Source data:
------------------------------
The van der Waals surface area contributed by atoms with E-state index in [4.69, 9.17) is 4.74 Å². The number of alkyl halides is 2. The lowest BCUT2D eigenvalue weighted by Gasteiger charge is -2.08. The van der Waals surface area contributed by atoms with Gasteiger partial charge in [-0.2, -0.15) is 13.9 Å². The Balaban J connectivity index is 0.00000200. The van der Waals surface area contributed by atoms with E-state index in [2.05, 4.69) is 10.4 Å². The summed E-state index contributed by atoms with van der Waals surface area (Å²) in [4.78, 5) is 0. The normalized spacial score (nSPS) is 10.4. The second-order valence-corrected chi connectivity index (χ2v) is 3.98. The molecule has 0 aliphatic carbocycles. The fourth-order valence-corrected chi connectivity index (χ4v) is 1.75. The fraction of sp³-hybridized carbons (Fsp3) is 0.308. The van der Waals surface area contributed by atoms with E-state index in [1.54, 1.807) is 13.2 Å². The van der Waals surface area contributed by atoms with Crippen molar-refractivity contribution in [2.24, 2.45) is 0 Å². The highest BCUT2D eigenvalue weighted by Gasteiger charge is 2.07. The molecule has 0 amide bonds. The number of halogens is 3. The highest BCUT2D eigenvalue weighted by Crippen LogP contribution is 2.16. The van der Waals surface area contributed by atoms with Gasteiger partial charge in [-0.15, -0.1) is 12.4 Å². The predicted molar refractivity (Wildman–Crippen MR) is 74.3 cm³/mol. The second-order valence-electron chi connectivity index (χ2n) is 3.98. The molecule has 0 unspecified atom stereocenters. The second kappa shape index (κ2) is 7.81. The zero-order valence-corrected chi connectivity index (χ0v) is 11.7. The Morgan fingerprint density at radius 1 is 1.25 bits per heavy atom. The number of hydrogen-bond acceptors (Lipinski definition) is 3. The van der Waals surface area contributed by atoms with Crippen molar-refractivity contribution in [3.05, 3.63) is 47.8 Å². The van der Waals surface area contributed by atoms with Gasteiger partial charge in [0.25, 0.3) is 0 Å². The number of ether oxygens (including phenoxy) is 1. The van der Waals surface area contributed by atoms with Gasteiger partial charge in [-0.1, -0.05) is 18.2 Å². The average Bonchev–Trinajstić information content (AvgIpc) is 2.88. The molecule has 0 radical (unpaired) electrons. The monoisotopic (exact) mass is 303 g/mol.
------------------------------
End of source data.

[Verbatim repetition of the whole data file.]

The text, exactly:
The van der Waals surface area contributed by atoms with E-state index in [4.69, 9.17) is 4.74 Å². The number of alkyl halides is 2. The lowest BCUT2D eigenvalue weighted by Gasteiger charge is -2.08. The van der Waals surface area contributed by atoms with Gasteiger partial charge in [-0.2, -0.15) is 13.9 Å². The Balaban J connectivity index is 0.00000200. The van der Waals surface area contributed by atoms with E-state index in [2.05, 4.69) is 10.4 Å². The summed E-state index contributed by atoms with van der Waals surface area (Å²) in [4.78, 5) is 0. The normalized spacial score (nSPS) is 10.4. The second-order valence-corrected chi connectivity index (χ2v) is 3.98. The molecule has 0 aliphatic carbocycles. The fourth-order valence-corrected chi connectivity index (χ4v) is 1.75. The fraction of sp³-hybridized carbons (Fsp3) is 0.308. The van der Waals surface area contributed by atoms with E-state index in [1.54, 1.807) is 13.2 Å². The van der Waals surface area contributed by atoms with Crippen molar-refractivity contribution in [2.24, 2.45) is 0 Å². The highest BCUT2D eigenvalue weighted by Gasteiger charge is 2.07. The molecule has 0 amide bonds. The number of halogens is 3. The highest BCUT2D eigenvalue weighted by Crippen LogP contribution is 2.16. The van der Waals surface area contributed by atoms with Gasteiger partial charge in [-0.15, -0.1) is 12.4 Å². The predicted molar refractivity (Wildman–Crippen MR) is 74.3 cm³/mol. The second-order valence-electron chi connectivity index (χ2n) is 3.98. The molecule has 0 unspecified atom stereocenters. The second kappa shape index (κ2) is 7.81. The zero-order valence-corrected chi connectivity index (χ0v) is 11.7. The Morgan fingerprint density at radius 1 is 1.25 bits per heavy atom. The number of hydrogen-bond acceptors (Lipinski definition) is 3. The van der Waals surface area contributed by atoms with Crippen molar-refractivity contribution in [3.05, 3.63) is 47.8 Å². The van der Waals surface area contributed by atoms with Gasteiger partial charge in [0.25, 0.3) is 0 Å². The number of ether oxygens (including phenoxy) is 1. The van der Waals surface area contributed by atoms with Gasteiger partial charge in [-0.1, -0.05) is 18.2 Å². The average Bonchev–Trinajstić information content (AvgIpc) is 2.88. The molecule has 0 radical (unpaired) electrons. The monoisotopic (exact) mass is 303 g/mol.